This is an article published in The Journal Of Composite Materials Manufacturing in March 2019. The full text is as follows:
The Ohio Department of Transportation is switching to composite materials in its renovation of the deteriorated Anthony Wayne Bridge on a four-lane highway near Toledo, Ohio. Mannik&Smith Group, which designed the project, initially did not consider using concrete reinforcers made of fiberglass reinforced plastics (FRP). The bridge crosses one of the busiest railway lines on the Norfolk Southern Railway. Epoxy-coated steel bars were originally specified.
“Around that time, we were introduced to Owens Corning and its fiberglass steel bars products,” recalled Richard Bertz, CEO and president of Mannik&Smith. At first, engineers at Mannik&Smith were skeptical that FRP could withstand the heavy traffic on the bridge. But when they studied the product, they became convinced that FRP not only worked but offered many advantages.
Unlike steel bars, glass bars do not rust, so concrete panels do not deteriorate quickly, increasing the service life of the structure. In addition, fiberglass steel bars are lighter, so transport costs are lower and installation is faster.
The Ohio Department of Transportation agreed to consider the use of fiberglass steel bars in the bridge project as long as it was cost-effective. The ministry solicited bids for the project in two ways — steel and glass.
Several factors influenced bidding for fiberglass steel bars. First, FRP designs require the use of more steel bars than traditional structures. “The parameters that dominate the design are different from traditional steel bars,” Bertz explained. With steel bars, the bending or tensile strength of the material dominates the design; With glass reinforcement, crack control or shear strength is the dominant design parameter.
In addition, contractors bid more for the use of fiberglass rebar because they have no experience with the material and may want to add any unforeseen costs that may be involved. “They don’t know what they don’t know,” Bertz said.
When all bids were submitted, those that specified the use of composite materials were within one percent of the total cost of the project. “From the dot’s point of view,” Bertz said, “it adds a little bit of an opportunity to test the application of fiberglass rebar.” The department of Transportation chose Miller Brothers as the general contractor and chose to use FRP rebar.
Work on the bridge replacement began last year and is scheduled for completion in fall 2019. Owens Corning manufactures fiberglass rebar for it. Owens Corning has completed nearly 90 FRP bridge reinforcement projects in partnership with Hughes Brothers’ fiberglass rebar division, which Owens Corning acquired in 2017. Glass reinforcement is made of glass fiber roving and vinyl ester resin. The FRP steel bars, cut into 40, 60, and 80 feet long, were then surface-treated to help them bond to the concrete.
The builders found a major difference between using FRP steel bars. “Fiberglass steel is a quarter the weight of steel, so it’s easier to store and transport steel around the site,” said John Amonett, general manager of Owens Corning’s infrastructure division. “We found that it took a third to a half less man time to install the same length of glass reinforcement.”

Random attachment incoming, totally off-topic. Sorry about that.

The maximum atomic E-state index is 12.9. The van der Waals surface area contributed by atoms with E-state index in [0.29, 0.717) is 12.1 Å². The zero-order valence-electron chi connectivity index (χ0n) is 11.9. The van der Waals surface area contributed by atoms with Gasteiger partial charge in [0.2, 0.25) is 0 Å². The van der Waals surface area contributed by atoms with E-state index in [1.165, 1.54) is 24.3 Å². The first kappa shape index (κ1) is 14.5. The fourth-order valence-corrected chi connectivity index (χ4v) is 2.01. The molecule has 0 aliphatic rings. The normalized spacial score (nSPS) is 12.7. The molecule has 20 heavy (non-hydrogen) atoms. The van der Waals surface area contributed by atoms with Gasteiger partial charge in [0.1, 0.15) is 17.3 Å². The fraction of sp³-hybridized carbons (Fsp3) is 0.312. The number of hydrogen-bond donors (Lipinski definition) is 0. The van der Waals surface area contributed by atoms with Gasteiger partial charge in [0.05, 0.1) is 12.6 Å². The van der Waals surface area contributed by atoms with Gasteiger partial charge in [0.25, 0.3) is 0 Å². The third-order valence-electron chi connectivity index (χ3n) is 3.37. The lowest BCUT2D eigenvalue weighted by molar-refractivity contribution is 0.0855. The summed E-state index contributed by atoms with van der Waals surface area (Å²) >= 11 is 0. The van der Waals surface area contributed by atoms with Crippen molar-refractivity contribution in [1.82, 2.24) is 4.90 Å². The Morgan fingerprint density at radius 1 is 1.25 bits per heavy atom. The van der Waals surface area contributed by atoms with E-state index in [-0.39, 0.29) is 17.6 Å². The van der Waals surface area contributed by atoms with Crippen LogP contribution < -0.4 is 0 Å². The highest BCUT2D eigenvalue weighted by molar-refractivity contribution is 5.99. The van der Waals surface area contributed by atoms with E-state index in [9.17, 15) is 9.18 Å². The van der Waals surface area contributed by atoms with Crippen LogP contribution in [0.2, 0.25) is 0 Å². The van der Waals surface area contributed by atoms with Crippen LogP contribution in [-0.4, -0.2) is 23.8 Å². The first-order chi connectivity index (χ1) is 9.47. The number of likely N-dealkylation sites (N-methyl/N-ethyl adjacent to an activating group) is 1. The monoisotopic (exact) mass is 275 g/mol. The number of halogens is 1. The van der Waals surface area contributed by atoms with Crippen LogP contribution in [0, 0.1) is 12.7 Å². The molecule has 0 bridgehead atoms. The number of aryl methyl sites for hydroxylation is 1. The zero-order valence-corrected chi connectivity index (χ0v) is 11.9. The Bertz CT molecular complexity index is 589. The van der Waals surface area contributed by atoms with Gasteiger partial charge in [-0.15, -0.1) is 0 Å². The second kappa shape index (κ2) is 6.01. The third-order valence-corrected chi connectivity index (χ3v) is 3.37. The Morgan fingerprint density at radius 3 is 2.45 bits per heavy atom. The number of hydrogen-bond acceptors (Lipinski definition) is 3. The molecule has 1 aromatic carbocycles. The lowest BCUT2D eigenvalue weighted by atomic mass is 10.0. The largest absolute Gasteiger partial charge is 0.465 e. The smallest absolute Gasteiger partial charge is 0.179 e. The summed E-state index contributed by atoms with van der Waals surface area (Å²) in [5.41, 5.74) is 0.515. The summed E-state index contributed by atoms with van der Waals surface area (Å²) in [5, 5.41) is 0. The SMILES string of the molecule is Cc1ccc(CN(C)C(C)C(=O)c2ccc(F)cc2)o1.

Fiberglass is lighter and reduces the likelihood of injury when lifting or accidentally dropping glass rebar. And, unlike epoxy-coated steel bars, glass bars do not slip when wet.
Both Amonett and Bertz expect the use of FRP steel in bridge engineering to increase in the coming years. One reason is the release in December 2018 of the Second edition of the National Association of Highway and Transportation Officials (ASHTO) guidelines for The Design of FRP Reinforced Concrete Bridges. In the old and new guidelines, deck design is generally governed by maximum crack widths and shear limits. However, the second version increases the maximum allowable crack value.
If engineers at Mannik&Smith were able to use the updated specification to design the Anthony Wayne bridge, they could increase the spacing of the tendons by 1/2 inch, reducing the number of tendons needed. This reduces the cost difference between FRP steel bars.
Other economic factors are also helping FRP steel gain a foothold in infrastructure projects, including tariffs on imported steel, which have led to higher prices. “According to the Ohio Department of Transportation, rebar prices have increased 18 percent in the last year,” Bertz said. So when you factor that in, we’re going to see glass rebar becoming cheaper than steel.”
Amonett noted that unlike steel, which fluctuates in price, FRP costs remain stable and predictable. That makes FRP steel a cautious choice for contractors, who may prefer materials with more stable prices when bidding on projects that will last two to three years.
In addition, as contractors become more experienced and comfortable with FRP steel, they may lower their bids to more realistically reflect installation costs. Increased demand for FRP steel could also lead to scale production and lower manufacturing costs.
“We already know FRP will be great savings in life cycle costs, but for cash-strapped organizations, the first cost really matters.” “We are very confident that very soon the cost will be lower than epoxy-coated rebar,” Bertz said. “I believe that in 10 to 15 years, just as epoxy-coated steel bars are standard today, Fiberglass steel bars and CFRP bars will be increasingly integrated into bridge design.”